Canada's grants for master's, PhD students haven't increased since 2003. These researchers want that changed

Students doing graduate-level research say Canada risks losing its future scientists to other countries because the dollar amounts of annual grants have remained stagnant for nearly 20 years.

Annual stipends of $17,500 to $21,000 are 'definitely below the poverty line,' says grad student

A student in a white lab coat looks through a microscope.
Sarah Laframboise, a PhD student in biochemistry at the University of Ottawa's faculty of medicine, is one of the leaders of the group Support Our Science, which wants the Trudeau government to increase the annual federal grants provided to graduate student researchers. (Pierre-Paul Couture/CBC)

Students doing graduate-level research say Canada risks losing its future scientists to other countries because the dollar amounts of annual grants have remained stagnant for nearly 20 years.

A Canada Graduate Scholarship from one of the three federal research funding agencies is $17,500 per year for a master's student or $21,000 per year for a doctoral student. Those amounts have not changed since 2003.

In return for that funding, the recipients are expected to work full-time on their research, and in some cases are explicitly banned from spending more than 10 hours per week on any other paid employment. 

"Definitely below the poverty line in any capacity," said Sarah Laframboise, a PhD student in biochemistry at the University of Ottawa. 

Laframboise is one of the organizers of a campaign called Support Our Science, calling on the Trudeau government to boost graduate student funding from the Natural Sciences and Engineering Research Council (NSERC), the Canadian Institutes of Health Research and the Social Sciences and Humanities Research Council.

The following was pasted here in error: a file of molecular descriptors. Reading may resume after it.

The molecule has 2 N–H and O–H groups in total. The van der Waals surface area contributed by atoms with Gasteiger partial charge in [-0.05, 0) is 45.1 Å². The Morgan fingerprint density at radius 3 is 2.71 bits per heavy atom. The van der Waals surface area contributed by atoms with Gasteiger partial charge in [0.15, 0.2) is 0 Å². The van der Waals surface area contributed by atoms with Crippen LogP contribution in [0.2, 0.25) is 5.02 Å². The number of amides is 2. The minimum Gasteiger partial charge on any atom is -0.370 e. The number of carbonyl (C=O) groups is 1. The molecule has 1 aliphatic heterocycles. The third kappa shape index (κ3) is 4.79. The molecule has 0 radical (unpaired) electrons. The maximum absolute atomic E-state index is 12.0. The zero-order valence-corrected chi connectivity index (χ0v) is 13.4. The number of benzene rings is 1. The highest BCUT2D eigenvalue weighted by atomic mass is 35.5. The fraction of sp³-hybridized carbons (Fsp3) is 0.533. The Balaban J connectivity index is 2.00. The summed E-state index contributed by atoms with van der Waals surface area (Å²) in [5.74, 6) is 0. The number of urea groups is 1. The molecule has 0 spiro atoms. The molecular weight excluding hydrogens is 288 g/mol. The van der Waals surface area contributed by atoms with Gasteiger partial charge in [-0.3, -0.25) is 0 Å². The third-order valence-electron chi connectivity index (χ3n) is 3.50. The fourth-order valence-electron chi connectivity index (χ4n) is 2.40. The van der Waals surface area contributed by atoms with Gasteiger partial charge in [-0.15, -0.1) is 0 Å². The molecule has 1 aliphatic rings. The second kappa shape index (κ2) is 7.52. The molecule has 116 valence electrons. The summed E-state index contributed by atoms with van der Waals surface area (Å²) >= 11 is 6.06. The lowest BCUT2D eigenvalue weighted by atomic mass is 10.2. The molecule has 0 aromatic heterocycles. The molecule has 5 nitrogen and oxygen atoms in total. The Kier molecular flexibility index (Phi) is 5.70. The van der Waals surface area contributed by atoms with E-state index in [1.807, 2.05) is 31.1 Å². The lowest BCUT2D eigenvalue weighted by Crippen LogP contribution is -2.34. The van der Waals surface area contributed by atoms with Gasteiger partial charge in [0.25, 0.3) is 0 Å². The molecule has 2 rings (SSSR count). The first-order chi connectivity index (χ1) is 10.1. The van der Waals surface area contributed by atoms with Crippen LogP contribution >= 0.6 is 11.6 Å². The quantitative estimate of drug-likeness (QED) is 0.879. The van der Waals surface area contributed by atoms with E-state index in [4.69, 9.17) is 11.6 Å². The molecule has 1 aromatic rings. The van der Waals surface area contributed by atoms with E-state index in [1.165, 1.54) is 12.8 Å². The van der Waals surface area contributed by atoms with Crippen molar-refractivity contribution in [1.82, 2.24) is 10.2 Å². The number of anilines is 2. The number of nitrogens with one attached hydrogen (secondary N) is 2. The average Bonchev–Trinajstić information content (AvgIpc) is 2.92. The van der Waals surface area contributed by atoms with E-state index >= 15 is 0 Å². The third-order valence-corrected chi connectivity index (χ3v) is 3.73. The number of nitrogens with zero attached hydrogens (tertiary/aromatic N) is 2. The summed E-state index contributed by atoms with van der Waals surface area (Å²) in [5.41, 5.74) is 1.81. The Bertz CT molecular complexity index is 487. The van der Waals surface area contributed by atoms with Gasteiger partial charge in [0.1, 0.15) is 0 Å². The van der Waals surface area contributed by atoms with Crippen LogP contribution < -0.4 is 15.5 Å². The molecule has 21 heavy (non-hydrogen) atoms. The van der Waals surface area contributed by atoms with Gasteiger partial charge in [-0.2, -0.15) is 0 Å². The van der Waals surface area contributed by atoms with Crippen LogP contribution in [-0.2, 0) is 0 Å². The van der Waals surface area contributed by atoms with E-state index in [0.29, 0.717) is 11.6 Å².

WATCH | Research grants to grad students unchanged since 2003:

Grad student funding crunch

6 months ago
Duration 1:55
Annual grants to Canadian graduate researchers haven't increased since 2003

The three federal agencies fund the research of thousands of grad students every year at universities across Canada.

"These students really deserve a living wage," said Laframboise. "They're struggling to pay rent, tuition, all of these costs."

Grants haven't grown with inflation 

Support Our Science has held a rally on Parliament Hill, presented a petition to the House of Commons and prepared a submission for the federal government's budget consultations. 

The Minister of Innovation, Science and Industry, François-Philippe Champagne, said he is aware of the call for more funding for graduate researchers. 

"I'm very much seized about that. This is going to be part of our discussions with the minister of finance," Champagne told CBC News earlier in December, adding that students should "stay tuned" for the 2023 budget. 

"It's clear that if we want to own the podium, we need to do more to support the researchers, the students and the scientists," said Champagne. 

A man at a podium